The growth of DHC was measured in each cell using DNA analysis of groundwater samples based on the total number of cells at the end of the study compared to the number injected, as well as by tracking increases over time at monitoring wells. Growth was very similar in both cells, with about a two order magnitude increase in cell numbers estimated in each. It was also observed that concentrations at injection wells were sustained above about 106 gene copies/L throughout the test, and concentrations at monitoring wells increased to concentrations approximately equal to the injection wells by the end of the test. As with the first measure of growth, the two bioaugmentation strategies appeared equally effective based on this analysis.
Comparing and contrasting the distribution of Dhc by the two bioaugmentation strategies was the key objective of this demonstration. Based on previous studies of bacterial transport in general, and bioaugmentation specifically, groundwater velocity appeared to be one of only a few parameters than can be easily manipulated during bioremediation that might have a significant impact on transport of Dhc. Relative distribution efficiency of passive vs. active transport was assessed by comparing travel time of injected Dhc to travel time of the conservative tracer (iodide) used in Phase 2 of the demonstration. The groundwater velocity in the active cell was 1 to 1.8 feet per day (ft/d), and for the passive cell it was 0.22 to 0.44 ft/d, a difference of approximately a factor of 5. The tracer and Dhc data indicated that bacterial transport was not significantly retarded compared to groundwater flow in either the active or passive cells. In fact, first arrival of Dhc was faster than that of the conservative tracer in the majority of the passive cell monitoring wells. In the active cell, Dhc transport velocity appeared to be approximately equal to that of the conservative tracer. These results demonstrate that Dhc was transported more rapidly relative to groundwater flow under passive conditions than active recirculation. This is consistent with previous indications that retardation of Dhc transport relative to a conservative tracer increases with groundwater velocity. The net result was that the passive distribution strategy provided effective distribution of Dhc (along with complete dechlorination to ethene) over a larger portion of the treatment cell than was achieved with active recirculation.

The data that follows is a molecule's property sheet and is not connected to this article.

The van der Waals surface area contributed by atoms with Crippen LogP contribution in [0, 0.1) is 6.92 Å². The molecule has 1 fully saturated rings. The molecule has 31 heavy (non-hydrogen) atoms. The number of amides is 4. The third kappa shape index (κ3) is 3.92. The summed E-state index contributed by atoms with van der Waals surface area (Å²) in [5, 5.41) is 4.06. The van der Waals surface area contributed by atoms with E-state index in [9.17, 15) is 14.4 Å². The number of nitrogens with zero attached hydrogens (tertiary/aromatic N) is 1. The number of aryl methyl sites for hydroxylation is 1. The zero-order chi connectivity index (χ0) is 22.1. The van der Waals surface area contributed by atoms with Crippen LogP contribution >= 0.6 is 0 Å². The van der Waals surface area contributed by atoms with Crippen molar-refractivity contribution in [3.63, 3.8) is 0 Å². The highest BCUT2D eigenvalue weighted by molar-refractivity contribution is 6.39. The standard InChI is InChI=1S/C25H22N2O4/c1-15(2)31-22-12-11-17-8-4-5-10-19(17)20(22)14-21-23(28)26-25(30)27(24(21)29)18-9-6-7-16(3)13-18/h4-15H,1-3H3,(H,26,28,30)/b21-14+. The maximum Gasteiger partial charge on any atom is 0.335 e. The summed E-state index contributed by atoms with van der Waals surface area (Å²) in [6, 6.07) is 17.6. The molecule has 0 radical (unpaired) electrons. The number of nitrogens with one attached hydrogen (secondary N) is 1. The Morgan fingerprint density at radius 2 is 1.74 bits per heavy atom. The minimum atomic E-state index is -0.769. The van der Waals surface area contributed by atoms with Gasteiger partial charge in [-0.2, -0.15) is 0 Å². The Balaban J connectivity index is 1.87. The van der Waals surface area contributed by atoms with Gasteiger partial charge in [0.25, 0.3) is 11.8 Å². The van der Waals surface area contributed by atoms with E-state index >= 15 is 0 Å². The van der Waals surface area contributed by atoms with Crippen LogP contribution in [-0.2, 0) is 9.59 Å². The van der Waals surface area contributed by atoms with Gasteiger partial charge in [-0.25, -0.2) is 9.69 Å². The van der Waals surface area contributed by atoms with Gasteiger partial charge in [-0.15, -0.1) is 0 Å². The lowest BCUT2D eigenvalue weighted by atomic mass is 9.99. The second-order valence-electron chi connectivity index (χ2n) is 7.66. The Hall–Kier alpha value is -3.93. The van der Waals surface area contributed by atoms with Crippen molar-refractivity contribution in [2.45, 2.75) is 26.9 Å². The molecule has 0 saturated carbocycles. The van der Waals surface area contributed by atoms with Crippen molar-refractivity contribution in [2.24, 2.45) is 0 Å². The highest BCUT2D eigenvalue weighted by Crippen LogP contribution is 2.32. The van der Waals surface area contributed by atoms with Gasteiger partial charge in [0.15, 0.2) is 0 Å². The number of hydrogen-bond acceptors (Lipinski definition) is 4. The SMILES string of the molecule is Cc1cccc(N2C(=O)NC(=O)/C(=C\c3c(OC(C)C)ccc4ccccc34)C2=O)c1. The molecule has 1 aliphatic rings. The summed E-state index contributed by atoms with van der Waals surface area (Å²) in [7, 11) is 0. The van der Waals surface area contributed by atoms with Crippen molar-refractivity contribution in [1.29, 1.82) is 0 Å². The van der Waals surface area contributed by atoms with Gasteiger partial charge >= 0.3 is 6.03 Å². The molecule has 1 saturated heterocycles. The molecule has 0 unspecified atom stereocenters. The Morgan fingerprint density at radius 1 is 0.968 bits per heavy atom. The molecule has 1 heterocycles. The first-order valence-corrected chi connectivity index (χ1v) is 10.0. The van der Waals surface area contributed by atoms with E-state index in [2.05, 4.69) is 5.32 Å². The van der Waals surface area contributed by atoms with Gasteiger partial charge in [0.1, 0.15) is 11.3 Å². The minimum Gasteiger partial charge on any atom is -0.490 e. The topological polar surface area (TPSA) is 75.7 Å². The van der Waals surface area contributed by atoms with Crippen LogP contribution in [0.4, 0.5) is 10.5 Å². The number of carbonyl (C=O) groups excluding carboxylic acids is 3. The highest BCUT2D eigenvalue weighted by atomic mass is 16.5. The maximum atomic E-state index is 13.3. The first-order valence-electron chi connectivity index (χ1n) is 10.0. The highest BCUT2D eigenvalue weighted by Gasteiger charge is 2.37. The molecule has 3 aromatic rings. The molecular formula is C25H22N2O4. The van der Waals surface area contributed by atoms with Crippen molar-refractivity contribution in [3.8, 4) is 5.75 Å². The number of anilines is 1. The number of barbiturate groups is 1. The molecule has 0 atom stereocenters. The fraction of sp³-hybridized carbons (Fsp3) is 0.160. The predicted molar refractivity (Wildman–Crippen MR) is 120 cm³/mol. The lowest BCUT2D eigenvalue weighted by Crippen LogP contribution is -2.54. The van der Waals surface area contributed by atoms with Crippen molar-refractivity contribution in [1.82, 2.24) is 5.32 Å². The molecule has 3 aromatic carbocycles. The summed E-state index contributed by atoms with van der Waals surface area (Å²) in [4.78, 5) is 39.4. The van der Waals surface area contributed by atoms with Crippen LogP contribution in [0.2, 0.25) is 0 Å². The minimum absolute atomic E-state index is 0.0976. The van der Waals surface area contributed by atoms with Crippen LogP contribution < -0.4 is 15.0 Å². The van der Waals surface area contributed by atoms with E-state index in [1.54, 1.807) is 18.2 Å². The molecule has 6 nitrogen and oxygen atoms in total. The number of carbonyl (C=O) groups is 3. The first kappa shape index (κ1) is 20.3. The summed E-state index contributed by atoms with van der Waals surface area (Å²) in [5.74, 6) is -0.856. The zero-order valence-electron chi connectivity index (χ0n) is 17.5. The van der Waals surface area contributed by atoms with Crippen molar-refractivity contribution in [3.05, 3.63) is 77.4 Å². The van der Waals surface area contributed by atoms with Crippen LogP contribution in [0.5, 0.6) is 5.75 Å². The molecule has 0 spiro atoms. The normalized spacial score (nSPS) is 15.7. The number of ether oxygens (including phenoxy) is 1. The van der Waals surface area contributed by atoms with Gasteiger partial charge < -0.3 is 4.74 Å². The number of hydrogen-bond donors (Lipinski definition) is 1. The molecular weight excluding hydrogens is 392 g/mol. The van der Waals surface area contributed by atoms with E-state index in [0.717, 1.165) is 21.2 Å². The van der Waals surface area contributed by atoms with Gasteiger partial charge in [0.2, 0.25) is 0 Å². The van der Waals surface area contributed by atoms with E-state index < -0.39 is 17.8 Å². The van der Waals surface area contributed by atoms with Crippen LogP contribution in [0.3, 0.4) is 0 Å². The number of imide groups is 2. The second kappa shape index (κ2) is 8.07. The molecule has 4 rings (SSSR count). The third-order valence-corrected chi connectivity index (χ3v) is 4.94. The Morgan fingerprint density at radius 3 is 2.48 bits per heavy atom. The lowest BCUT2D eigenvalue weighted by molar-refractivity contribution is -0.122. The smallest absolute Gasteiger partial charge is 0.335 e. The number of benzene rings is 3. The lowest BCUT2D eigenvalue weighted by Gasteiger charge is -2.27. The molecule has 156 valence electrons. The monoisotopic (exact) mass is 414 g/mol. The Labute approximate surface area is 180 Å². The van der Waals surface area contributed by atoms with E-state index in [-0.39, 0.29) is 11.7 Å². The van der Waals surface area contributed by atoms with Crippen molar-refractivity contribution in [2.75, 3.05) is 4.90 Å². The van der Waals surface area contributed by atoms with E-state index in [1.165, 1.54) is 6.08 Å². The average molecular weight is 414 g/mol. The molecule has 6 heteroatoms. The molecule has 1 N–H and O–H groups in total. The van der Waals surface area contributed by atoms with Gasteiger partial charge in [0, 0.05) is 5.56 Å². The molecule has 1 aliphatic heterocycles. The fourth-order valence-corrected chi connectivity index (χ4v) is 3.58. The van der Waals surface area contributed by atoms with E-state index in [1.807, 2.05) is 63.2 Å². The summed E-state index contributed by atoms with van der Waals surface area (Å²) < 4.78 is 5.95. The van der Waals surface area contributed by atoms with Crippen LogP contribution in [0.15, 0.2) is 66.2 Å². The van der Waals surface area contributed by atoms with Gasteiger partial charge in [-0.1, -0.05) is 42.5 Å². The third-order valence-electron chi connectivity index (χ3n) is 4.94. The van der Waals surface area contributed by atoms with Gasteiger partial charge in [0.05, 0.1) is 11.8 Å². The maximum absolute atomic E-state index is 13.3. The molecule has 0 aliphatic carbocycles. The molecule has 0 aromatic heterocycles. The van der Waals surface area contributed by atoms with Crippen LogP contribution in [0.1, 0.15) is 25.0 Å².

Projected implementation costs for a "typical" application (not including the intensive monitoring required for a rigorous demonstration) of bioaugmentation at a 0.5-acre site using the active and passive approach were estimated based on the demonstration costs. Most of the costs are similar (e.g., start-up, general construction, monitoring, and performance assessment) because they are common to both active and passive approaches. However, the construction and operations and maintenance (O&M) costs for the active approach are approximately three times as high as for the passive approach. The result is an estimated cost for the active approach of $2.5M, compared to $1.5M for the passive approach. The primary drivers for this cost increase are the significantly higher amount of lactate required, and the higher costs for construction and maintenance of recirculation systems. For a site like Seal Beach, the benefits of implementing an active recirculation approach do not appear to be justified by the increased costs.
It should be noted, however, that some sites have conditions that would lead to more significant benefits for recirculation systems. For sites with very high groundwater flow velocities, recirculation might be needed to manage residence time within the treatment zone to avoid potential offsite migration of partially chlorinated byproducts such as cis-DCE and VC. Such a site would also allow electron donor to be distributed over a much larger distance prior to being degraded than was possible at Seal Beach, which would also increase the benefit. On the other hand, sites with very low groundwater velocities might make a passive system impractical because very little distribution can be achieved without enhancing the hydraulic gradient. What this demonstration indicates is that for sites that are closer to the "average" in terms of groundwater velocity, passive bioaugmentation systems are likely to be more cost-effective than active systems.